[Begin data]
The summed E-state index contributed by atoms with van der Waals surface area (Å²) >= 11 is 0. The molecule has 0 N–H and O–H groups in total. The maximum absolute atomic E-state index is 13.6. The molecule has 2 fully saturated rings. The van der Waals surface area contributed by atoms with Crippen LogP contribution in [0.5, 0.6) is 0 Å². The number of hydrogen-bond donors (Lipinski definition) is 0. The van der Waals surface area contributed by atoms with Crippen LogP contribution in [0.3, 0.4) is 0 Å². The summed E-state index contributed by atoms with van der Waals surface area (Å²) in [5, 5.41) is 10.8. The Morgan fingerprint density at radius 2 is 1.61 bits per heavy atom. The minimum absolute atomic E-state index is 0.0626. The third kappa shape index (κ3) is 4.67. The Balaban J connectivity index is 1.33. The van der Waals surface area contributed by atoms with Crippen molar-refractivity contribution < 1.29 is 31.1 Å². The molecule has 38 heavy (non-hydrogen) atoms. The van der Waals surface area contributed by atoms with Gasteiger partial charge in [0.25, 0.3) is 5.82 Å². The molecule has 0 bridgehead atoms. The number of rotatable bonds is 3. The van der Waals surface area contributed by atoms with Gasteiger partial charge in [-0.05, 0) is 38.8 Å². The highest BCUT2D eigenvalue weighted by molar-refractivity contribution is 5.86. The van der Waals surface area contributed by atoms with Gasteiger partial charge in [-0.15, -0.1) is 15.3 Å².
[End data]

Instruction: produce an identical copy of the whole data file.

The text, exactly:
The summed E-state index contributed by atoms with van der Waals surface area (Å²) >= 11 is 0. The molecule has 0 N–H and O–H groups in total. The maximum absolute atomic E-state index is 13.6. The molecule has 2 fully saturated rings. The van der Waals surface area contributed by atoms with Crippen LogP contribution in [0.5, 0.6) is 0 Å². The number of hydrogen-bond donors (Lipinski definition) is 0. The van der Waals surface area contributed by atoms with Crippen LogP contribution in [0.3, 0.4) is 0 Å². The summed E-state index contributed by atoms with van der Waals surface area (Å²) in [5, 5.41) is 10.8. The Morgan fingerprint density at radius 2 is 1.61 bits per heavy atom. The minimum absolute atomic E-state index is 0.0626. The third kappa shape index (κ3) is 4.67. The Balaban J connectivity index is 1.33. The van der Waals surface area contributed by atoms with Crippen molar-refractivity contribution < 1.29 is 31.1 Å². The molecule has 38 heavy (non-hydrogen) atoms. The van der Waals surface area contributed by atoms with Gasteiger partial charge in [0.25, 0.3) is 5.82 Å². The molecule has 0 bridgehead atoms. The number of rotatable bonds is 3. The van der Waals surface area contributed by atoms with Gasteiger partial charge in [-0.05, 0) is 38.8 Å². The highest BCUT2D eigenvalue weighted by molar-refractivity contribution is 5.86. The van der Waals surface area contributed by atoms with Gasteiger partial charge in [-0.15, -0.1) is 15.3 Å².